Sunshine Vitamin D Essential For Pregnant Women
Department of Health is encouraging pregnant and breastfeeding women to boost their intake of vitamin D in the darker winter months. Healthcare professionals say more children than ever are presenting with vitamin D deficiency which can cause seizures and rickets.
Whilst vitamin D deficiency is common among the white population, many cases of rickets in the UK are seen in Asian, Afro-Caribbean and Middle Eastern children, with some research suggesting incidence of the disease could be as high as 1 in 100 children in ethnic minority groups. Dark-skinned people do not absorb as much sunlight through the skin and may also wear clothing that limits exposure to the sun for cultural reasons.
While the actual prevalence of rickets is hard to define, more and more healthcare professionals are diagnosing cases of vitamin D deficiency. There is seasonal variation in vitamin D status: it is lowest during winter, when we rely on body stores and dietary intake to maintain adequate levels. In winter months at latitudes of 52 degrees north (above Birmingham), there is no ultraviolet light of the appropriate wavelength for the body to make vitamin D in the skin.
Beneficiaries of the Healthy Start scheme can obtain free Healthy Start Vitamins for Women and Healthy Start Children's Vitamin Drops through their GP or Health Visitor.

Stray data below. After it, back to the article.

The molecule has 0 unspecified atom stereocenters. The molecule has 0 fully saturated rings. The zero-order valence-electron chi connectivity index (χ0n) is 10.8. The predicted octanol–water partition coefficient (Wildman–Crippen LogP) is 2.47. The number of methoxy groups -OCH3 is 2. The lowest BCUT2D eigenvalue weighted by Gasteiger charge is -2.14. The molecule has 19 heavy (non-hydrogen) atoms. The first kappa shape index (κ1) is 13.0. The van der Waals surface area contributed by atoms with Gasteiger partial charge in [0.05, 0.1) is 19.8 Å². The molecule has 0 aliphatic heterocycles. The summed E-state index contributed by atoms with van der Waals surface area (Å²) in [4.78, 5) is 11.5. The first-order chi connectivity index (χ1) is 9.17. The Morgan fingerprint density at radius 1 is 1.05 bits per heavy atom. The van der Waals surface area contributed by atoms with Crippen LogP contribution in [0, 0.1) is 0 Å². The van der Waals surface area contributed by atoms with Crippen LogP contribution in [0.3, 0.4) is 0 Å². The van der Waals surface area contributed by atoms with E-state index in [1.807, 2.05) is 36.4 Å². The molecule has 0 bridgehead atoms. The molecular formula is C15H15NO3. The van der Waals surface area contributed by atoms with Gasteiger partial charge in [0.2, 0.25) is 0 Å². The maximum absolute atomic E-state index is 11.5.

Health Minister Dawn Primarolo said:
"The Healthy Start scheme is designed to improve the health of some of our most vulnerable families. We encourage people who are eligible to take advantage of the free vitamins, to minimise the risk of developing vitamin D deficiency and other conditions.
"We particularly encourage women who are pregnant or breastfeeding to take vitamin D, to protect the health and wellbeing of their baby and help them get the best possible start in life."
It takes only 15 minutes exposure of the arms, head and shoulders in the sun each day during the summer months to make enough vitamin D for good health. Eating foods like oily fish, eggs, fortified cereals and breads are all sources of vitamin D, but these may still be inadequate when sunshine hours are limited. At these times pregnant and breastfeeding women and children under four may benefit from a supplement containing 10 micrograms of vitamin D. If you think you may be at risk of vitamin D deficiency, check with your general practitioner who may use a blood test to diagnose this deficiency.
Healthcare professionals are concerned at the increasing numbers of children at risk of Vitamin D deficiency in the UK. Dr Colin Michie, a paediatrician at Ealing Hospital says the biggest issue is maternal shortage of vitamin D. He said:
"We are seeing significant numbers of children with vitamin D deficiency. Mothers and babies are simply not getting enough of this important vitamin."
"Most pregnant and breastfeeding women should take a vitamin D supplement to ensure babies get the best start in life. Babies receive vitamin D from their mothers while in the womb, and then from breastmilk until they are weaned. If a pregnant or breastfeeding woman is lacking in vitamin D, the baby will also have low vitamin D and calcium levels which can lead babies to develop seizures in the first months of life."